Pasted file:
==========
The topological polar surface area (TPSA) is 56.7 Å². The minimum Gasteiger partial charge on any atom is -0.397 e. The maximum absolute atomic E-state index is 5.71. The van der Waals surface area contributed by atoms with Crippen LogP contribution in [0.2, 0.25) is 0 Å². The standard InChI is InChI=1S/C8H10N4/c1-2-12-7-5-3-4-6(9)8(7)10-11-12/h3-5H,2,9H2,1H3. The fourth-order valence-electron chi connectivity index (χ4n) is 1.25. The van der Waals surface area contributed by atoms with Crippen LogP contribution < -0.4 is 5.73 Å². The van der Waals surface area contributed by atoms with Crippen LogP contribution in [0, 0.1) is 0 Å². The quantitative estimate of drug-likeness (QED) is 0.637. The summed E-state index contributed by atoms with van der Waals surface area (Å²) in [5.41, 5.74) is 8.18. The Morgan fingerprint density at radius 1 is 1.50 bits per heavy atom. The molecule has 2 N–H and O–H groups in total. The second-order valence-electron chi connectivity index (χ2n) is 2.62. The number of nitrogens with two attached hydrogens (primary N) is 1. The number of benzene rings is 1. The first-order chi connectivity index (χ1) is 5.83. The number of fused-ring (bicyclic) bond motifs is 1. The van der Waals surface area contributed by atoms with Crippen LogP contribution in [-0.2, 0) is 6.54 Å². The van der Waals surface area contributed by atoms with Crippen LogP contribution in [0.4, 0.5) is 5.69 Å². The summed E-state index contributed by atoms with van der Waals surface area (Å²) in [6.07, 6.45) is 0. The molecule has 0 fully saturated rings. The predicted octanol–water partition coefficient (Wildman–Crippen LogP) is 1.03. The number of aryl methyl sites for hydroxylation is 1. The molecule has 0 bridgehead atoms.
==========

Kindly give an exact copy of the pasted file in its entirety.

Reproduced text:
The topological polar surface area (TPSA) is 56.7 Å². The minimum Gasteiger partial charge on any atom is -0.397 e. The maximum absolute atomic E-state index is 5.71. The van der Waals surface area contributed by atoms with Crippen LogP contribution in [0.2, 0.25) is 0 Å². The standard InChI is InChI=1S/C8H10N4/c1-2-12-7-5-3-4-6(9)8(7)10-11-12/h3-5H,2,9H2,1H3. The fourth-order valence-electron chi connectivity index (χ4n) is 1.25. The van der Waals surface area contributed by atoms with Crippen LogP contribution < -0.4 is 5.73 Å². The van der Waals surface area contributed by atoms with Crippen LogP contribution in [0, 0.1) is 0 Å². The quantitative estimate of drug-likeness (QED) is 0.637. The summed E-state index contributed by atoms with van der Waals surface area (Å²) in [5.41, 5.74) is 8.18. The Morgan fingerprint density at radius 1 is 1.50 bits per heavy atom. The molecule has 2 N–H and O–H groups in total. The second-order valence-electron chi connectivity index (χ2n) is 2.62. The number of nitrogens with two attached hydrogens (primary N) is 1. The number of benzene rings is 1. The first-order chi connectivity index (χ1) is 5.83. The number of fused-ring (bicyclic) bond motifs is 1. The van der Waals surface area contributed by atoms with Crippen LogP contribution in [-0.2, 0) is 6.54 Å². The van der Waals surface area contributed by atoms with Crippen LogP contribution in [0.4, 0.5) is 5.69 Å². The summed E-state index contributed by atoms with van der Waals surface area (Å²) in [6.07, 6.45) is 0. The molecule has 0 fully saturated rings. The predicted octanol–water partition coefficient (Wildman–Crippen LogP) is 1.03. The number of aryl methyl sites for hydroxylation is 1. The molecule has 0 bridgehead atoms.